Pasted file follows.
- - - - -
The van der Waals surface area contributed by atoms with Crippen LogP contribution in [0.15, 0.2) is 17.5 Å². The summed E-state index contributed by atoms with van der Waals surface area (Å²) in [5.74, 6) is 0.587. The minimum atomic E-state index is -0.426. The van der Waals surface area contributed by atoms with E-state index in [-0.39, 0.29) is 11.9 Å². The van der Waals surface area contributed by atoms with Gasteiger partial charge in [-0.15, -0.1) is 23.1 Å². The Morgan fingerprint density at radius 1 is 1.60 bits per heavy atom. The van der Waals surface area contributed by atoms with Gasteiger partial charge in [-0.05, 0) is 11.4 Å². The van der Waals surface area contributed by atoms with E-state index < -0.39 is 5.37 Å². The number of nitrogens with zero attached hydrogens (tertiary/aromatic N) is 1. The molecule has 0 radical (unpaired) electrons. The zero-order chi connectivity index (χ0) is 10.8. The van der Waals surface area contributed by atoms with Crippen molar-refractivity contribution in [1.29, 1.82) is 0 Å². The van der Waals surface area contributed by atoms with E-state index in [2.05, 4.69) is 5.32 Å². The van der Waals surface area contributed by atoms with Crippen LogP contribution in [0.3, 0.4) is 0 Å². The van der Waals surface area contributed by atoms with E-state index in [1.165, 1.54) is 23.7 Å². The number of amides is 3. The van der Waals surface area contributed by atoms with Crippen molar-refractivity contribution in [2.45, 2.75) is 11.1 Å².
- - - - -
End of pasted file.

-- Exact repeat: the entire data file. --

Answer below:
The van der Waals surface area contributed by atoms with Crippen LogP contribution in [0.15, 0.2) is 17.5 Å². The summed E-state index contributed by atoms with van der Waals surface area (Å²) in [5.74, 6) is 0.587. The minimum atomic E-state index is -0.426. The van der Waals surface area contributed by atoms with E-state index in [-0.39, 0.29) is 11.9 Å². The van der Waals surface area contributed by atoms with Gasteiger partial charge in [-0.15, -0.1) is 23.1 Å². The Morgan fingerprint density at radius 1 is 1.60 bits per heavy atom. The van der Waals surface area contributed by atoms with Gasteiger partial charge in [-0.05, 0) is 11.4 Å². The van der Waals surface area contributed by atoms with E-state index < -0.39 is 5.37 Å². The number of nitrogens with zero attached hydrogens (tertiary/aromatic N) is 1. The molecule has 0 radical (unpaired) electrons. The zero-order chi connectivity index (χ0) is 10.8. The van der Waals surface area contributed by atoms with Crippen molar-refractivity contribution in [1.29, 1.82) is 0 Å². The van der Waals surface area contributed by atoms with E-state index in [2.05, 4.69) is 5.32 Å². The van der Waals surface area contributed by atoms with Crippen LogP contribution in [0.3, 0.4) is 0 Å². The van der Waals surface area contributed by atoms with E-state index in [1.165, 1.54) is 23.7 Å². The number of amides is 3. The van der Waals surface area contributed by atoms with Crippen molar-refractivity contribution in [2.45, 2.75) is 11.1 Å².